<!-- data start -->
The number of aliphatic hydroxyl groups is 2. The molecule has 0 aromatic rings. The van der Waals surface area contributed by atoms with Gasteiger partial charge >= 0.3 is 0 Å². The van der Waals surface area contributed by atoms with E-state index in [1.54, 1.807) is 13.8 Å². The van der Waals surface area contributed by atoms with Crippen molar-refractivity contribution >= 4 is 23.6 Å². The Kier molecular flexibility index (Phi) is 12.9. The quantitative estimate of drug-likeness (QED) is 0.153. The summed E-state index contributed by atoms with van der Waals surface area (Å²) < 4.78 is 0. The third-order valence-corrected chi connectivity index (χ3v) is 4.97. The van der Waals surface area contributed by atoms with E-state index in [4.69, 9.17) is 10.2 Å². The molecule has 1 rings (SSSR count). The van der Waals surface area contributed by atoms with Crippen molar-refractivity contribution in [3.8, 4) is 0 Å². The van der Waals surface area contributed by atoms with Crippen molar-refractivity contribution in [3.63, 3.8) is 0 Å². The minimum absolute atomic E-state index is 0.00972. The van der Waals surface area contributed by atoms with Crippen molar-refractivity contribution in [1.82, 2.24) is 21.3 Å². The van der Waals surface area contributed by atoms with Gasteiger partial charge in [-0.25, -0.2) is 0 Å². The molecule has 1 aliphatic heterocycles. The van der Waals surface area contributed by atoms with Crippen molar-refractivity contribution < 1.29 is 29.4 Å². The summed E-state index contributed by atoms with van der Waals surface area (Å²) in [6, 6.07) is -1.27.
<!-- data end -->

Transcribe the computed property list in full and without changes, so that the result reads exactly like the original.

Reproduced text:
The number of aliphatic hydroxyl groups is 2. The molecule has 0 aromatic rings. The van der Waals surface area contributed by atoms with Gasteiger partial charge >= 0.3 is 0 Å². The van der Waals surface area contributed by atoms with E-state index in [1.54, 1.807) is 13.8 Å². The van der Waals surface area contributed by atoms with Crippen molar-refractivity contribution >= 4 is 23.6 Å². The Kier molecular flexibility index (Phi) is 12.9. The quantitative estimate of drug-likeness (QED) is 0.153. The summed E-state index contributed by atoms with van der Waals surface area (Å²) < 4.78 is 0. The third-order valence-corrected chi connectivity index (χ3v) is 4.97. The van der Waals surface area contributed by atoms with E-state index in [4.69, 9.17) is 10.2 Å². The molecule has 1 rings (SSSR count). The van der Waals surface area contributed by atoms with Crippen molar-refractivity contribution in [3.8, 4) is 0 Å². The van der Waals surface area contributed by atoms with Crippen molar-refractivity contribution in [3.63, 3.8) is 0 Å². The minimum absolute atomic E-state index is 0.00972. The van der Waals surface area contributed by atoms with Crippen molar-refractivity contribution in [1.82, 2.24) is 21.3 Å². The van der Waals surface area contributed by atoms with Gasteiger partial charge in [-0.25, -0.2) is 0 Å². The molecule has 1 aliphatic heterocycles. The van der Waals surface area contributed by atoms with Crippen molar-refractivity contribution < 1.29 is 29.4 Å². The summed E-state index contributed by atoms with van der Waals surface area (Å²) in [6, 6.07) is -1.27.